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April 10, 2007

Comments

Jonny Leahan

Excellent piece, AJ. Thanks for clarifying those rule changes in a language I can understand!

I couldn't agree more... these changes could have the effect of creating a real, national "network" of theaters which support indie docs and give more people more access to more docs.

Curious to see how this all pans out...

SFguy

I'm glad to see someone arguing forcefully for theatrical releases of documentaries, but I think this Oscar rule change business is another beast. I was at the San Francisco governor's meeting, when Apted and Epstein appeared to present the rules. And I do say "present" rather than "explain" or "exchange ideas about", because the only helpful part of the event was hearing the rules read out loud in Apted's well-enunciated British accent. I've rarely been to a discussion like that where more contempt and disconnect was displayed toward the very community that was supposed to be represented at this meeting. The ritual response to every point made at the event was "We're not looking for opinions, but facts. Please send us a letter about particular films that would be excluded." As if having opinions at a supposedly open forum about rule changes affecting our community was somehow ludicrous! And Apted in particular displayed an almost pathological antipathy toward what he disdainfully called "TV Documentaries". Every point someone made was rebutted with "Well, we don't want TV documentaries sneaking in". It got to the point where someone asked why narrative films didn't have the same requirements, and Apted replied "Because documentary filmmakers will try to find a way to cheat." This coming from a guy who can't really be considered a documentary filmmaker anymore, certainly not in the same sense you or I would.

Aside from disappointment at the arrogance that permeated the proceedings, the worst thing that comes out of these rules is that the very people Apted seems obsessed with barring from the selection process will barely blink at the rules changes. I have friends who are theater owners, and they've already reported that HBO is basically four walling their requirements away, a process that started within days of the announcement. For the bigger companies, paying a couple thousand dollars more is barely a drop in the marketing budget. But for someone who's self-distributing the film, it might mean the difference between ever making a movie again or not. I commend AJ for having a great run, but I know people who were on the shortlist this year that went to great financial risk and struggle just to get to the 8 theaters, and I doubt very much they'd make 15. This kind of survival of the fittest attitude is always propagated by those at the top of the heap. I'm sure Apted can call any theater anytime and have them program a documentary about his poodle. That's just the way it works in exhibition. I could make the same exact call and pitch to a a theater as a distributor, and they won't listen to a word I say. Because it's so hard to make money for people all down the pipeline, you are going to see a lot of worthy films with tough and less commercial topic rising to the top of the Oscar heap. That's just a fact. And the truth is, that's the case for narrative films too, so we may just have to accept that entertaining and more mainstream docs will carry the day the way they do in the rest of the Oscars. And that's fine, but please don't say that it's for the doc community's sake somehow. These same "cheaters" and "TV documentarists" have been carrying the art of documentary film for decades, with no help from the academy or theaters.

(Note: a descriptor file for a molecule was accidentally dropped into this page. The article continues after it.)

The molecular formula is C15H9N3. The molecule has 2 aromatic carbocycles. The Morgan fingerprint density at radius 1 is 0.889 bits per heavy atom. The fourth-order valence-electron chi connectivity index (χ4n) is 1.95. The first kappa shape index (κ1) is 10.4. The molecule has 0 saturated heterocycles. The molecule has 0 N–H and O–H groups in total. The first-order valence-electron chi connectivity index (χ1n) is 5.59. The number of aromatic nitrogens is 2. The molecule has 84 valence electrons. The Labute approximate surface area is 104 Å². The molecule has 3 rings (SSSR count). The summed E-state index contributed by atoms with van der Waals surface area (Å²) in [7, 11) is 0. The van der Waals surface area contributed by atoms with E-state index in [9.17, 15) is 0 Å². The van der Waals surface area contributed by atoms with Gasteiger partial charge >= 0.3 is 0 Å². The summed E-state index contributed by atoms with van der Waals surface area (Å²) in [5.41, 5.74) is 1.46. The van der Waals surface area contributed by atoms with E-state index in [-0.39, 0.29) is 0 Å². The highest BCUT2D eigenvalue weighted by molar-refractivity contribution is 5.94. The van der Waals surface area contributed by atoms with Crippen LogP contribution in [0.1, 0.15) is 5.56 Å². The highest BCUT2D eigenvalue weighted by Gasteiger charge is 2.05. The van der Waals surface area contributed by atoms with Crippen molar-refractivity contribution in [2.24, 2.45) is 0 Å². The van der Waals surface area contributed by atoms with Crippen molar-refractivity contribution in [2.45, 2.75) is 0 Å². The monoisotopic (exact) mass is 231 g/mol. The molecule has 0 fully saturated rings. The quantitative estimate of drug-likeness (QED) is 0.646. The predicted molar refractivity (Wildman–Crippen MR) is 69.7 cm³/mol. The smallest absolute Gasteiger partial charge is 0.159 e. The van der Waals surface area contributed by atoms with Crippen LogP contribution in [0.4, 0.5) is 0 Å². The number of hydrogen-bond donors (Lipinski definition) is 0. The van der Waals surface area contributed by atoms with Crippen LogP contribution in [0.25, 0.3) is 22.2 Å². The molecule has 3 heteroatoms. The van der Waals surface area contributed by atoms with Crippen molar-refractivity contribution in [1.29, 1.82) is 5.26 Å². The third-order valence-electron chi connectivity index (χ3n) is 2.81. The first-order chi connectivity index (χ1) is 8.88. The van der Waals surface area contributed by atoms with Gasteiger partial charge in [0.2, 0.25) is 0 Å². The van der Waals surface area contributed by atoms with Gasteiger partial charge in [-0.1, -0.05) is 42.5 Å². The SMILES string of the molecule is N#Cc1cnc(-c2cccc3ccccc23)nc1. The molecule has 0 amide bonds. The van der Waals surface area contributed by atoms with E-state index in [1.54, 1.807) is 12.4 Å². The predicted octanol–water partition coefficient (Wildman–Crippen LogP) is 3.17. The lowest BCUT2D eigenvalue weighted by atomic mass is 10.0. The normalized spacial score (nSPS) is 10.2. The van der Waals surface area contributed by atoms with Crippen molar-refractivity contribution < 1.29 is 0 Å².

I am glad for the allowances for alternative venues, which may genuinely help. But that is a more complicated and slippery world than it seems, hardly the "Set up a projector and let it fly" panacea. I guarantee there will be quibbles over whether an exhibition was a "true" theatrical run, and someone will be disqualified because those guidelines are so vague.

I will be shocked and amazed (and immensely gratified) if a movie with a primarily digital run makes it onto the shortlist in the ensuing years. How will they compete with an HBO that will snap up regular theaters in any city it chooses? How many narrative films of this nature were nominated? How many "Mutual Appreciation"s and "George Washington"s have been nominated for Best Picture? What this does is just further push doc oscars into that world where money and muscle win the day. And that's fine, has its own power and tradition, but please let's not try to tell the majority of independent filmmakers that this is somehow good for them. They'll just have to find other routes to success, as they always have.

Karen Cirillo